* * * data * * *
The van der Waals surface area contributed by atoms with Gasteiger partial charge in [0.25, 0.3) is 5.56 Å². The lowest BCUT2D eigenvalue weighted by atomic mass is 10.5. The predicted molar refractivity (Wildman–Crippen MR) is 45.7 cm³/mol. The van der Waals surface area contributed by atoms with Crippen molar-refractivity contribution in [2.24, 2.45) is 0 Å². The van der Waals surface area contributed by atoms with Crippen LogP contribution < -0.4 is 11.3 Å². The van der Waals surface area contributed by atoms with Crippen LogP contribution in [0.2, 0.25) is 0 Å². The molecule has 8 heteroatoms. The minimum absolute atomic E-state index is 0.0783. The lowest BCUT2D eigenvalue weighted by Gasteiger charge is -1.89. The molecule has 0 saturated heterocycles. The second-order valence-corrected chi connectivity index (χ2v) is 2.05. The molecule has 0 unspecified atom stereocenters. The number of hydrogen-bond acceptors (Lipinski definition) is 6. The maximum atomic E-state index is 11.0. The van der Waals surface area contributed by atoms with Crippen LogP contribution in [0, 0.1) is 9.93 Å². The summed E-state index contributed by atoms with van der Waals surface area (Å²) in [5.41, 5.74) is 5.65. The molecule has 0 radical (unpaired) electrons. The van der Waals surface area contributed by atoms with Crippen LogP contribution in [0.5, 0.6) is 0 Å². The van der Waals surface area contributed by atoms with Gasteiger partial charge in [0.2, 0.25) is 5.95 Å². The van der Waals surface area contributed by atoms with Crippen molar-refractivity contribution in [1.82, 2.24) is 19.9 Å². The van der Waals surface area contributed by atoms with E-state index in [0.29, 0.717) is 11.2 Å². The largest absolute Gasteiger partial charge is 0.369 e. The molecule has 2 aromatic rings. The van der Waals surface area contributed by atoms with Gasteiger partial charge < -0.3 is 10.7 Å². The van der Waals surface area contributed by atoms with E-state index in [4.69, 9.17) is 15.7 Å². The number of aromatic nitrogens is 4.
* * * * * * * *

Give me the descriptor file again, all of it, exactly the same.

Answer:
The van der Waals surface area contributed by atoms with Gasteiger partial charge in [0.25, 0.3) is 5.56 Å². The lowest BCUT2D eigenvalue weighted by atomic mass is 10.5. The predicted molar refractivity (Wildman–Crippen MR) is 45.7 cm³/mol. The van der Waals surface area contributed by atoms with Crippen molar-refractivity contribution in [2.24, 2.45) is 0 Å². The van der Waals surface area contributed by atoms with Crippen LogP contribution < -0.4 is 11.3 Å². The van der Waals surface area contributed by atoms with Crippen LogP contribution in [0.2, 0.25) is 0 Å². The molecule has 8 heteroatoms. The minimum absolute atomic E-state index is 0.0783. The lowest BCUT2D eigenvalue weighted by Gasteiger charge is -1.89. The molecule has 0 saturated heterocycles. The second-order valence-corrected chi connectivity index (χ2v) is 2.05. The molecule has 0 unspecified atom stereocenters. The number of hydrogen-bond acceptors (Lipinski definition) is 6. The maximum atomic E-state index is 11.0. The van der Waals surface area contributed by atoms with Crippen LogP contribution in [0, 0.1) is 9.93 Å². The summed E-state index contributed by atoms with van der Waals surface area (Å²) in [5.41, 5.74) is 5.65. The molecule has 0 radical (unpaired) electrons. The van der Waals surface area contributed by atoms with Crippen LogP contribution in [0.5, 0.6) is 0 Å². The van der Waals surface area contributed by atoms with Gasteiger partial charge in [0.2, 0.25) is 5.95 Å². The van der Waals surface area contributed by atoms with Crippen molar-refractivity contribution in [1.82, 2.24) is 19.9 Å². The van der Waals surface area contributed by atoms with E-state index in [0.29, 0.717) is 11.2 Å². The largest absolute Gasteiger partial charge is 0.369 e. The molecule has 2 aromatic rings. The van der Waals surface area contributed by atoms with Gasteiger partial charge < -0.3 is 10.7 Å². The van der Waals surface area contributed by atoms with E-state index in [4.69, 9.17) is 15.7 Å². The number of aromatic nitrogens is 4.